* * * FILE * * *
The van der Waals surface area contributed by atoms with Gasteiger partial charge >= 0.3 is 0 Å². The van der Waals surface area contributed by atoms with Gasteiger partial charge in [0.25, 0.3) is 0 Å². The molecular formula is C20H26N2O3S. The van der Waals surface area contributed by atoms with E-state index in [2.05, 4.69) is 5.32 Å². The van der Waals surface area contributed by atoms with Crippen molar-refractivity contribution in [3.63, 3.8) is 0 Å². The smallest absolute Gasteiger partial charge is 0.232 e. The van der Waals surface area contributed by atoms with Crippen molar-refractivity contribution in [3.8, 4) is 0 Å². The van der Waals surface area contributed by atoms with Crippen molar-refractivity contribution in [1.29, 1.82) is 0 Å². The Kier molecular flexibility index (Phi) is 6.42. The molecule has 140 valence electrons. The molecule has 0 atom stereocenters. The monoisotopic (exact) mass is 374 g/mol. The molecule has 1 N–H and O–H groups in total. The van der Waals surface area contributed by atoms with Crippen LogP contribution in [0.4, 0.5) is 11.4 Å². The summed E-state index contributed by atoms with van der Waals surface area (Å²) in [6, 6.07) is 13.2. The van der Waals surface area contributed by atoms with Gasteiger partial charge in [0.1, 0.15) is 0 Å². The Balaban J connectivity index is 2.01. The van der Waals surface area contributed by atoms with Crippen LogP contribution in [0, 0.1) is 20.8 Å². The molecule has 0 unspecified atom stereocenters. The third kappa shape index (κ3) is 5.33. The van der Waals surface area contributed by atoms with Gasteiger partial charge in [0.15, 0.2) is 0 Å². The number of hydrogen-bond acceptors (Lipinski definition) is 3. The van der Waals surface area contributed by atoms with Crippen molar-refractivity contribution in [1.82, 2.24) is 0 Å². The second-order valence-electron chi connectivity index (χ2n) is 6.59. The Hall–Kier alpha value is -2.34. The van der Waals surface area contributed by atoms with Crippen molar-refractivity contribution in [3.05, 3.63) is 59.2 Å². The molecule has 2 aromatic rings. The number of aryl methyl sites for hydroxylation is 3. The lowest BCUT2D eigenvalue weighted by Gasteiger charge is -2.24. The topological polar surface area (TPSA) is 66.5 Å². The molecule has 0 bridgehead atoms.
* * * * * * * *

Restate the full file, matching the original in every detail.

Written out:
The van der Waals surface area contributed by atoms with Gasteiger partial charge >= 0.3 is 0 Å². The van der Waals surface area contributed by atoms with Gasteiger partial charge in [0.25, 0.3) is 0 Å². The molecular formula is C20H26N2O3S. The van der Waals surface area contributed by atoms with E-state index in [2.05, 4.69) is 5.32 Å². The van der Waals surface area contributed by atoms with Crippen molar-refractivity contribution in [3.63, 3.8) is 0 Å². The smallest absolute Gasteiger partial charge is 0.232 e. The van der Waals surface area contributed by atoms with Crippen molar-refractivity contribution in [3.8, 4) is 0 Å². The van der Waals surface area contributed by atoms with Crippen molar-refractivity contribution in [1.29, 1.82) is 0 Å². The Kier molecular flexibility index (Phi) is 6.42. The molecule has 140 valence electrons. The molecule has 0 atom stereocenters. The monoisotopic (exact) mass is 374 g/mol. The molecule has 1 N–H and O–H groups in total. The van der Waals surface area contributed by atoms with Crippen LogP contribution in [0.4, 0.5) is 11.4 Å². The summed E-state index contributed by atoms with van der Waals surface area (Å²) in [6, 6.07) is 13.2. The van der Waals surface area contributed by atoms with Gasteiger partial charge in [0.1, 0.15) is 0 Å². The Balaban J connectivity index is 2.01. The van der Waals surface area contributed by atoms with Crippen LogP contribution in [0, 0.1) is 20.8 Å². The molecule has 0 unspecified atom stereocenters. The third kappa shape index (κ3) is 5.33. The van der Waals surface area contributed by atoms with Gasteiger partial charge in [0.15, 0.2) is 0 Å². The number of hydrogen-bond acceptors (Lipinski definition) is 3. The van der Waals surface area contributed by atoms with Crippen molar-refractivity contribution in [1.82, 2.24) is 0 Å². The second-order valence-electron chi connectivity index (χ2n) is 6.59. The Hall–Kier alpha value is -2.34. The van der Waals surface area contributed by atoms with Crippen molar-refractivity contribution in [3.05, 3.63) is 59.2 Å². The molecule has 2 aromatic rings. The number of aryl methyl sites for hydroxylation is 3. The lowest BCUT2D eigenvalue weighted by Gasteiger charge is -2.24. The topological polar surface area (TPSA) is 66.5 Å². The molecule has 0 bridgehead atoms.